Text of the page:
Table 2

Baseline demographics




p value

Group size, n




Age (years), mean

61 ± 21

54 ± 7


ASA score/n; median (IQR)

2 (2–3)

2 (2–3)














Tumour size (cm), mean

2.11 ± 0.19 (range, 0.5–5.4)

2.88 ± 0.13 (range, 1.0–6.0)


PADUA score, mean

7.27 ± 0.23

7.38 ± 0.16


Baseline eGFR

51.5 ± 20.0

87.8 ± 15.1


Single kidney, n




Tumour histology (n)

 Clear cell













Table 3 outlines the peri-procedural variables, and procedure-related complications calculated using the Clavien complications score. Mean drop in Hb concentration was significantly higher in the RPN group (p < 0.0001). Both Creatinine (Cr) increase and Glomerular Filtration rate (GFR) decrease were higher in the RPN group in keeping with a greater insult to the kidney. Early post-procedure renal function decline at 30 days was significantly less in RFA [(−0.8) ± 9.6 vs. (−16.1) ± 19.5 mls/min/1.73 m2; p < 0.0001]. Pre- and post-operative renal function in the 2 groups is illustrated in Fig. 2. Analysis of procedural variables revealed no conversions to open surgery and no blood transfusions in either group. Moreover, most RFA cases were performed as procedures with a single overnight stay as opposed to a median three-day hospital stay in the RPN group (p < 0.0001). Clavien complication grading system showed a similar minor complication rate with no significant difference between the two groups (Table 3).
Table 3

Peri-procedural outcomes




p value

Hb change post procedure, (g/dL)

(−0.3) ± 1.5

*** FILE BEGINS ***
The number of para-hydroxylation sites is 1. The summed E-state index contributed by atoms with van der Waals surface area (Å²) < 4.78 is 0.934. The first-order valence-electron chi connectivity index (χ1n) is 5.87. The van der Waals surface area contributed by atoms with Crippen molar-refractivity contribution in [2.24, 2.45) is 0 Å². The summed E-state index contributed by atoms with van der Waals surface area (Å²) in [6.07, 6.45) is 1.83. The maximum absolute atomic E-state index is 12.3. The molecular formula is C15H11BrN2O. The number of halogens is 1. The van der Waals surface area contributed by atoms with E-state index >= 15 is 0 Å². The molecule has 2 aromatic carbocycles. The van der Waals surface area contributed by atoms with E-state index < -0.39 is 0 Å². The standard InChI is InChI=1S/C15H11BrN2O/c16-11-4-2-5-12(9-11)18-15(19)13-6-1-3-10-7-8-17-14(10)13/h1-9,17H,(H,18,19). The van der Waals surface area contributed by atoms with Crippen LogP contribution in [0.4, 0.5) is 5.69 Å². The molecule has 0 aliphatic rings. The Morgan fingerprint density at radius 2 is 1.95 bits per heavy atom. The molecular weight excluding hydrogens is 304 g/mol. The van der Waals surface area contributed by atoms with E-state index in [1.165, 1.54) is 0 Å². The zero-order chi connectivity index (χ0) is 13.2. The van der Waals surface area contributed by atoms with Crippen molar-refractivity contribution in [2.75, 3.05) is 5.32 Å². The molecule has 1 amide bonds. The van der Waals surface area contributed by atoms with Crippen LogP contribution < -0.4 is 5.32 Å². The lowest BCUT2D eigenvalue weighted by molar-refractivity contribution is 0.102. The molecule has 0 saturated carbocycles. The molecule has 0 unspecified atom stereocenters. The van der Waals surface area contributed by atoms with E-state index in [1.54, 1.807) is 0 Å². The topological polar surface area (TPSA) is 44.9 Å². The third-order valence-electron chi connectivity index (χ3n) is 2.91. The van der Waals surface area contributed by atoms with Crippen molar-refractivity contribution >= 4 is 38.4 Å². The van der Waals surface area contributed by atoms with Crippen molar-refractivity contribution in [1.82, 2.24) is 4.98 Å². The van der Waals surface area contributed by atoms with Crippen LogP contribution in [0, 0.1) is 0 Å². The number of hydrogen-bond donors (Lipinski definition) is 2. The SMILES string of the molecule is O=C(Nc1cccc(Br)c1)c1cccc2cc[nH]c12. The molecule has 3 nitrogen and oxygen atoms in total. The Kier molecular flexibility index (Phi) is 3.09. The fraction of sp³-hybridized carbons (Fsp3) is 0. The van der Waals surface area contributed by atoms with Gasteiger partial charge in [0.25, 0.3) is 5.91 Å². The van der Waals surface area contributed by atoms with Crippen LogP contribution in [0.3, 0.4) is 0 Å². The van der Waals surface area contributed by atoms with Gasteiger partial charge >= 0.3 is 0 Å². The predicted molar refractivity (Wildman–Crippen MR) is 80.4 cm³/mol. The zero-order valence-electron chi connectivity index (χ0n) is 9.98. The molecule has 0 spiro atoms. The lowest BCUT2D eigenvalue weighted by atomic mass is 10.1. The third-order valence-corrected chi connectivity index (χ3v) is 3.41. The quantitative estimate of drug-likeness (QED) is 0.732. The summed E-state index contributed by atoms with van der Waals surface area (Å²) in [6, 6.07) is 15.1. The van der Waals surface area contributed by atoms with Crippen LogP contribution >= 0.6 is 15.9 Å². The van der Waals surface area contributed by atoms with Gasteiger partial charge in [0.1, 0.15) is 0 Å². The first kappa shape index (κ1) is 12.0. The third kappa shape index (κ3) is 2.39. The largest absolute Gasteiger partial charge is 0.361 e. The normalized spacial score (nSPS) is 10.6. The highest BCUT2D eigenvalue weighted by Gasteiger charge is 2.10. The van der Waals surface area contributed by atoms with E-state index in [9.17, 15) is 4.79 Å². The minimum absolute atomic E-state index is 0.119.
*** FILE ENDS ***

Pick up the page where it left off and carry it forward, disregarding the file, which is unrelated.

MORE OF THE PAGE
(−1.8) ± 0.85


sCr change post procedure, (µmol/L)

(−6.3) ± 15.8

(−8.3) ± 18.8


eGFR change post procedure (mls/min/1.73 m2)

(−0.8) ± 9.6

(−16.1) ± 19.5


Length of hospital stay (days; median, IQR)

1 (1–1)

3 (2–3)


Minor complications (Clavien I and II)




Major complications (Clavien III and IV)




Clavien complication grade, (n)





























Fig. 2

Boxplot of pre- and post-operative renal function (eGFR) in the RPN (blue) and RFA (red) groups. The baseline renal function was significantly poorer in the RFA group (*p < 0.05). Post-operative decline was significantly greater in patients treated with RPN (*p < 0.05)

The median follow-up for the RFA group was significantly longer than that for the RPN group, 4.0 vs. 1.5 year, respectively (p < 0.0001), because of the more recent commencement of the RPN service (Table 4). Mid- to long-term oncological outcomes including residual disease, local recurrence, metastasis, as well as need for new or repeat treatment were similar in the two groups and showed no statistically significant differences (Table 4). In two RFA cases, a residual enhancing tumour was identified on the immediate post-operative scan and was treated successfully with repeat ablation at 42 days and 2.5 months. In one RPN case, tissue biopsy showed positive margins, and further surgical excision was performed at the same time. Local recurrence was numerically higher in the RFA group, but not statistically significantly so (Table 4). In the RFA group, there were 4 recurrences (2 in single kidneys, one of which with multiple tumours at baseline) and 2 cases of tumour seeding that occurred after a median of 28 months (range, 8–84 months). There was no increased incidence of local seeding or recurrence in RFA-treated single kidneys (2 out of 16 vs. 4 out 47 cases, p = 0.64). Metastases developed in four patients (3 in RFA and 1 in RPN; p = 0.62) after a median period of 37 months (range, 9–59 months).